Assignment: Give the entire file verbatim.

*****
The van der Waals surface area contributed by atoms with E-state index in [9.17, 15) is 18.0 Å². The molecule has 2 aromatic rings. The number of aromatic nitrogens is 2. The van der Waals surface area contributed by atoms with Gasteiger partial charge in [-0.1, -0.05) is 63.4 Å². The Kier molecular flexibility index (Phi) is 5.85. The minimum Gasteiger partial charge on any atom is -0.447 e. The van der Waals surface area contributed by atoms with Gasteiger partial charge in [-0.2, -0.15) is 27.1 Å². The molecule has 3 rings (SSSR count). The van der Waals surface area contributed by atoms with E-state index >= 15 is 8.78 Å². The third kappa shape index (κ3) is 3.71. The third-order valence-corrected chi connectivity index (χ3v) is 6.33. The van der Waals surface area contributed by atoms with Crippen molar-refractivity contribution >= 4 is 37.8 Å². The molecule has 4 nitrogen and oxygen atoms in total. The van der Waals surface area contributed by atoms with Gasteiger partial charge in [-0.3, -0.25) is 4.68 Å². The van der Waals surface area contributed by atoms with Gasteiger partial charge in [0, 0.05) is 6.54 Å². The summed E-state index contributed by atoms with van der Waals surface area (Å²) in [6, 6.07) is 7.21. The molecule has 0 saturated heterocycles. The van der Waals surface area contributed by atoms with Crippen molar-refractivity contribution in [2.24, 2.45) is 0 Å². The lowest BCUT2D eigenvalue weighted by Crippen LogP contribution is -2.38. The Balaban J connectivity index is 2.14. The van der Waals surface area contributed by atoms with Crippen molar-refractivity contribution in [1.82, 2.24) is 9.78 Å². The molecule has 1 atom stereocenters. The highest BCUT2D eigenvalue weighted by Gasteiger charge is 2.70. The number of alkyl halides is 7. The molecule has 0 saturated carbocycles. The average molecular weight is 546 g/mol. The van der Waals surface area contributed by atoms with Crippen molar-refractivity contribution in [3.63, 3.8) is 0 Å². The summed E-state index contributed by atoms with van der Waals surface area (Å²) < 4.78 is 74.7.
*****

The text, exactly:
The van der Waals surface area contributed by atoms with E-state index in [9.17, 15) is 18.0 Å². The molecule has 2 aromatic rings. The number of aromatic nitrogens is 2. The van der Waals surface area contributed by atoms with Gasteiger partial charge in [-0.1, -0.05) is 63.4 Å². The Kier molecular flexibility index (Phi) is 5.85. The minimum Gasteiger partial charge on any atom is -0.447 e. The van der Waals surface area contributed by atoms with Gasteiger partial charge in [-0.2, -0.15) is 27.1 Å². The molecule has 3 rings (SSSR count). The van der Waals surface area contributed by atoms with E-state index >= 15 is 8.78 Å². The third kappa shape index (κ3) is 3.71. The third-order valence-corrected chi connectivity index (χ3v) is 6.33. The van der Waals surface area contributed by atoms with Crippen molar-refractivity contribution >= 4 is 37.8 Å². The molecule has 4 nitrogen and oxygen atoms in total. The van der Waals surface area contributed by atoms with Gasteiger partial charge in [-0.3, -0.25) is 4.68 Å². The van der Waals surface area contributed by atoms with Gasteiger partial charge in [0, 0.05) is 6.54 Å². The summed E-state index contributed by atoms with van der Waals surface area (Å²) in [6, 6.07) is 7.21. The molecule has 0 saturated heterocycles. The van der Waals surface area contributed by atoms with Crippen molar-refractivity contribution in [2.24, 2.45) is 0 Å². The lowest BCUT2D eigenvalue weighted by Crippen LogP contribution is -2.38. The Balaban J connectivity index is 2.14. The van der Waals surface area contributed by atoms with Crippen molar-refractivity contribution in [1.82, 2.24) is 9.78 Å². The molecule has 1 atom stereocenters. The highest BCUT2D eigenvalue weighted by Gasteiger charge is 2.70. The number of alkyl halides is 7. The molecule has 0 saturated carbocycles. The average molecular weight is 546 g/mol. The van der Waals surface area contributed by atoms with Crippen molar-refractivity contribution in [3.63, 3.8) is 0 Å². The summed E-state index contributed by atoms with van der Waals surface area (Å²) < 4.78 is 74.7.